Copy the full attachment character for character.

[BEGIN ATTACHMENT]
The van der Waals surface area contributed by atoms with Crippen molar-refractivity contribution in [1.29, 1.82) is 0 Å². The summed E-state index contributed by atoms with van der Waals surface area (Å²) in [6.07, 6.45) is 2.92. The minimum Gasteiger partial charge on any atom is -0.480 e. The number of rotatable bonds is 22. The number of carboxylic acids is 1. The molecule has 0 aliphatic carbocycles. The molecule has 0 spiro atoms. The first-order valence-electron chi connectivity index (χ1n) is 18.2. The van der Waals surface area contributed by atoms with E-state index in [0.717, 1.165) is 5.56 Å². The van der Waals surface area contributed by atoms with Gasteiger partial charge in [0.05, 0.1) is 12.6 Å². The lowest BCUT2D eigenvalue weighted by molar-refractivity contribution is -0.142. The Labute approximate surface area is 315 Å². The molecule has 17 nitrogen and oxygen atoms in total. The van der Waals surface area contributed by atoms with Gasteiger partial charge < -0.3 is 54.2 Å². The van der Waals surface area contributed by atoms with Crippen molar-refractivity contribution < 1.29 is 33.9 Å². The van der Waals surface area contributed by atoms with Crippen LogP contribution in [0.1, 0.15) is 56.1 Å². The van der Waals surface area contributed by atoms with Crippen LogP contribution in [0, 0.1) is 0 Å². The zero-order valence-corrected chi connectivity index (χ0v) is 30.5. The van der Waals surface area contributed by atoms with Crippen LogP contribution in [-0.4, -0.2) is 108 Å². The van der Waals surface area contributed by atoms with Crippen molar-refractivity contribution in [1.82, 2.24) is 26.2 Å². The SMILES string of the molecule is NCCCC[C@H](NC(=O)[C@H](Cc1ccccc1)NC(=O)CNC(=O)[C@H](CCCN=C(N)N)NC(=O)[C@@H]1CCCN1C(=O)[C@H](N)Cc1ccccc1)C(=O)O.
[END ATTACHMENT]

The van der Waals surface area contributed by atoms with Crippen molar-refractivity contribution in [1.29, 1.82) is 0 Å². The summed E-state index contributed by atoms with van der Waals surface area (Å²) in [6.07, 6.45) is 2.92. The minimum Gasteiger partial charge on any atom is -0.480 e. The number of rotatable bonds is 22. The number of carboxylic acids is 1. The molecule has 0 aliphatic carbocycles. The molecule has 0 spiro atoms. The first-order valence-electron chi connectivity index (χ1n) is 18.2. The van der Waals surface area contributed by atoms with E-state index in [0.717, 1.165) is 5.56 Å². The van der Waals surface area contributed by atoms with Gasteiger partial charge in [0.05, 0.1) is 12.6 Å². The lowest BCUT2D eigenvalue weighted by molar-refractivity contribution is -0.142. The Labute approximate surface area is 315 Å². The molecule has 17 nitrogen and oxygen atoms in total. The van der Waals surface area contributed by atoms with Gasteiger partial charge < -0.3 is 54.2 Å². The van der Waals surface area contributed by atoms with Crippen molar-refractivity contribution < 1.29 is 33.9 Å². The van der Waals surface area contributed by atoms with Crippen LogP contribution in [0.1, 0.15) is 56.1 Å². The van der Waals surface area contributed by atoms with Crippen LogP contribution in [0, 0.1) is 0 Å². The zero-order valence-corrected chi connectivity index (χ0v) is 30.5. The van der Waals surface area contributed by atoms with Crippen LogP contribution in [-0.4, -0.2) is 108 Å². The van der Waals surface area contributed by atoms with Crippen molar-refractivity contribution in [1.82, 2.24) is 26.2 Å². The SMILES string of the molecule is NCCCC[C@H](NC(=O)[C@H](Cc1ccccc1)NC(=O)CNC(=O)[C@H](CCCN=C(N)N)NC(=O)[C@@H]1CCCN1C(=O)[C@H](N)Cc1ccccc1)C(=O)O.